In the process of consulting with both decorating and staging clients, I often recommend repairs, upgrades, and renovations. Many have heard me joke about my job being the greatest because I get to tell people what to do, then walk away while the work gets done by someone else in someone else’s home.
Well, it was my turn recently in my own home- New windows, flooring, painting, kitchen backsplash, a new half wall, and various repairs. I was fortunate to have my business resources: a great contractor who could handle it all (Josh Ramsay of Ramsay’s Renos, 292 6638), trusted sales people (Michele Horseman of Taylor Flooring, 445 6400), discounted pricing, and the skills to make choices without any stress. I knew what to except in terms of things sometimes going sideways and jobs taking longer than expected. I prepared myself for the chaos. Still, it was a trying five weeks.
Quite a few articles have been written on choosing a contractor, payment terms and having a written contract for renovations. Not so much about how inconvenient and messy it can be if you are also living in the home. Here are some realities of living through a reno which you may want to prepare yourself for.
- Simple things like brushing your teeth or changing your clothes may be difficult with men working in the house. Ask questions, like what hours the contractors will be there and do they break for lunch – then plan ahead. Ask a neighbour if your family can borrow their phone, bathroom, or simply a quiet space when needed.
- Contractors, painters and trades people cause dust. Everything they do causes dust, which will get into and under everything. You will quickly get very tired of trying to clean at the end of the day. Learn to relax your standards if you are used to an immaculate home. You may want to pack away or seal with plastic as much as possible to keep the clean-up to a minimum.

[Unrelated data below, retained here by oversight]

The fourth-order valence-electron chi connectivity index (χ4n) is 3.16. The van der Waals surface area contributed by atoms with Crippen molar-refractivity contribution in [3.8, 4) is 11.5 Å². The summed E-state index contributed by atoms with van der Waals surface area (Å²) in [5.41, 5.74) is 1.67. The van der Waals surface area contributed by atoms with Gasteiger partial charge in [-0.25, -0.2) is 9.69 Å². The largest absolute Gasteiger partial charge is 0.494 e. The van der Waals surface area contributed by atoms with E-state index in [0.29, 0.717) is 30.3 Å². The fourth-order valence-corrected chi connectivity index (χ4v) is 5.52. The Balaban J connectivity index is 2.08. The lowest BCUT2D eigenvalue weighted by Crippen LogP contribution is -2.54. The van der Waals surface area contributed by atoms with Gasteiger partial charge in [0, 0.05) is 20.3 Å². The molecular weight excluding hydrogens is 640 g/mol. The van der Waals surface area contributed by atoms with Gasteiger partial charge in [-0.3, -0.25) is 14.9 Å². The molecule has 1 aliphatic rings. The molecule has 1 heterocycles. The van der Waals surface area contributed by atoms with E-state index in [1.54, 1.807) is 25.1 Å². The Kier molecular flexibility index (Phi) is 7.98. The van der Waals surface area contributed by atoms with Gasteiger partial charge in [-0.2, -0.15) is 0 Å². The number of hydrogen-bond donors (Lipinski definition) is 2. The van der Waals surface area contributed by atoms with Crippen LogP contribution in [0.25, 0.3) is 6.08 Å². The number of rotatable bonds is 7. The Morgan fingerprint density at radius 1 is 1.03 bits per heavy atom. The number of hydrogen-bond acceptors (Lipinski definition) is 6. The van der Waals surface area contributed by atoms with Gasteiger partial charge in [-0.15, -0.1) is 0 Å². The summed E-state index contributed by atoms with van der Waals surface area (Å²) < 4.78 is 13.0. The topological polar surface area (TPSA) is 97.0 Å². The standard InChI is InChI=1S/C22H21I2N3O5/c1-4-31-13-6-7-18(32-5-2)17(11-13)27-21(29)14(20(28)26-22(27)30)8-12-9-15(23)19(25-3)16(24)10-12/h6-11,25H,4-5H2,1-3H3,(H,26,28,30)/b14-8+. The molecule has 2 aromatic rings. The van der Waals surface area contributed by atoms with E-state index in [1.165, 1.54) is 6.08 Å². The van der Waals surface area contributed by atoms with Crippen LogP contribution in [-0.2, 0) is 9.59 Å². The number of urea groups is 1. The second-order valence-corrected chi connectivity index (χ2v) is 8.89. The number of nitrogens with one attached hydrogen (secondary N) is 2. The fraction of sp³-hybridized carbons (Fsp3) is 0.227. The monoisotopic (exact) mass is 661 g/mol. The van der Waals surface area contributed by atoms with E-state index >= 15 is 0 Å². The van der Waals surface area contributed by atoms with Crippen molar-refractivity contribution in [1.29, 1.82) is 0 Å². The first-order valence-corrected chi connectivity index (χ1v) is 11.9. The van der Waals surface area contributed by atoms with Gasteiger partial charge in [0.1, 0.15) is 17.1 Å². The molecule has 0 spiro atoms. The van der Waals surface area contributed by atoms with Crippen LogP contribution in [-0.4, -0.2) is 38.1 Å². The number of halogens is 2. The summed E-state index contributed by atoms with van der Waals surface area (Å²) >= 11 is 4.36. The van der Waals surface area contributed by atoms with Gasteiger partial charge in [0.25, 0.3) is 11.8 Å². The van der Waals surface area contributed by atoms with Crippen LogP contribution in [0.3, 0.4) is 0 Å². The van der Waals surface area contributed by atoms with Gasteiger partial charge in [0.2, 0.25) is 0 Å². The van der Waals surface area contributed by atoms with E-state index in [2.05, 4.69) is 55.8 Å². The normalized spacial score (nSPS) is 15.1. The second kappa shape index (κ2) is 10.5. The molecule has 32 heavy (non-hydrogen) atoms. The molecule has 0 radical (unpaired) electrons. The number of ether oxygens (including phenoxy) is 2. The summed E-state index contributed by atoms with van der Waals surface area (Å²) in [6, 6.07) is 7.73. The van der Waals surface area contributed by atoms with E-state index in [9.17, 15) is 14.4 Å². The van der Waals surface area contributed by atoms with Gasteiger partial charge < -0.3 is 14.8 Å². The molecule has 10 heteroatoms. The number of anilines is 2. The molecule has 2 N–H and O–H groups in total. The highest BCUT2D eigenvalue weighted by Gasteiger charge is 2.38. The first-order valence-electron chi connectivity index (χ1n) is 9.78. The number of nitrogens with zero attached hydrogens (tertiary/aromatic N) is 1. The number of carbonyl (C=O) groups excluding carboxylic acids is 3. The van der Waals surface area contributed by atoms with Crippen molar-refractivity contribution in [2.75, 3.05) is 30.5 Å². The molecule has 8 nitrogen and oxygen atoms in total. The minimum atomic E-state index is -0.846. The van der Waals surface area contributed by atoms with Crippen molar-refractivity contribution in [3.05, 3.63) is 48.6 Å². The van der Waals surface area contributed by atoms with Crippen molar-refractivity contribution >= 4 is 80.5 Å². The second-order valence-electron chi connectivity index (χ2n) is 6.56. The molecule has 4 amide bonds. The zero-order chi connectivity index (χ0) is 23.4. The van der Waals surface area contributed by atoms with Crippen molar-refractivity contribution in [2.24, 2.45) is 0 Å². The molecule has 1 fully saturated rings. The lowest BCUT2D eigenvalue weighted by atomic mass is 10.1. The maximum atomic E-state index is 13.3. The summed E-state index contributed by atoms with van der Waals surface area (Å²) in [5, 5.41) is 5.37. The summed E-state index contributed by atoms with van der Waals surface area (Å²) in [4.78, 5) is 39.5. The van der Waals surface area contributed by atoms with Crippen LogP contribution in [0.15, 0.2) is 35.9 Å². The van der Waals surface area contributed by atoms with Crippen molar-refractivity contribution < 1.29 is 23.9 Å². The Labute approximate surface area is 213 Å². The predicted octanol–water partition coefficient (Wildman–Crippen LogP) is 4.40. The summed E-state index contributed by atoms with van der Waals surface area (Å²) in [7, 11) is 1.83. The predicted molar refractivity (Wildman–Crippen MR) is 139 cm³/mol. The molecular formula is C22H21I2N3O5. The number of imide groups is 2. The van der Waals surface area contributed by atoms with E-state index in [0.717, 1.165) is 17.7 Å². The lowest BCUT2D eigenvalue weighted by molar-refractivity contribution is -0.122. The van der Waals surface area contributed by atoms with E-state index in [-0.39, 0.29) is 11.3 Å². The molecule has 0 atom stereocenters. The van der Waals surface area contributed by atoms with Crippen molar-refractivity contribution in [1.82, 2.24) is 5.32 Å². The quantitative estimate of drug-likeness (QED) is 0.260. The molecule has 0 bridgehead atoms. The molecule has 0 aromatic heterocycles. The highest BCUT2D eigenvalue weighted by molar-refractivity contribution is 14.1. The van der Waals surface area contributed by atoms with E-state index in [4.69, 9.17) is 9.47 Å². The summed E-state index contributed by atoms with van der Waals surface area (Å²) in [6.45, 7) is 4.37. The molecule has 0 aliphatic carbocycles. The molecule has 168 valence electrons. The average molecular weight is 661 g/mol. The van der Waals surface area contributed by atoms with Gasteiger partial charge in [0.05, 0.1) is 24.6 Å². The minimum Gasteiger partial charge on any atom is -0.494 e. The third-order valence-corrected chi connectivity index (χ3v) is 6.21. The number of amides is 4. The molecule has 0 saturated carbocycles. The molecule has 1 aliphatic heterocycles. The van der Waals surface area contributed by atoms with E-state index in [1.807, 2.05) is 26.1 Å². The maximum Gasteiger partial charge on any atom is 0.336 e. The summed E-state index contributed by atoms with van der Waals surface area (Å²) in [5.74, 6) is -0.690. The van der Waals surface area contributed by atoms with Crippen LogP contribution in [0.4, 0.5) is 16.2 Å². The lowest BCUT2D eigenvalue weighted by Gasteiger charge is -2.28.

- This is a great time to do some editing in your home, as things are being shifted around and closet contents exposed. Most of us have files, boxes, knick-knacks, and maybe even furniture no longer wanted. These can be donated to charity or placed at the curb. Do it before the reno if possible, to make things easier for the contractors and an easier clean-up after for you.
- There is no order in the middle of renovations. If you are anything like me, wanting everything in its place, this may seem disastrous. Keep a handle on the things you really need and let the rest go until the renos are done. The alternatives are to go crazy or move out.
- Have meals on hand which are fast and easy. You may not have access to your stove, or your kitchen for that matter, so expect a few take-out meals too.
- There may be unavoidable delays. You do have the right to remind your workers about their time commitment and push a bit for a speedy finish. Rewards for work done on schedule can be a great added incentive. Avoid paying for a job until it is completed.
- Stay focused on the prize: the end results. Keeping cheerful and patient can be difficult but it will ensure that you and the people working in your home will have the best experience possible.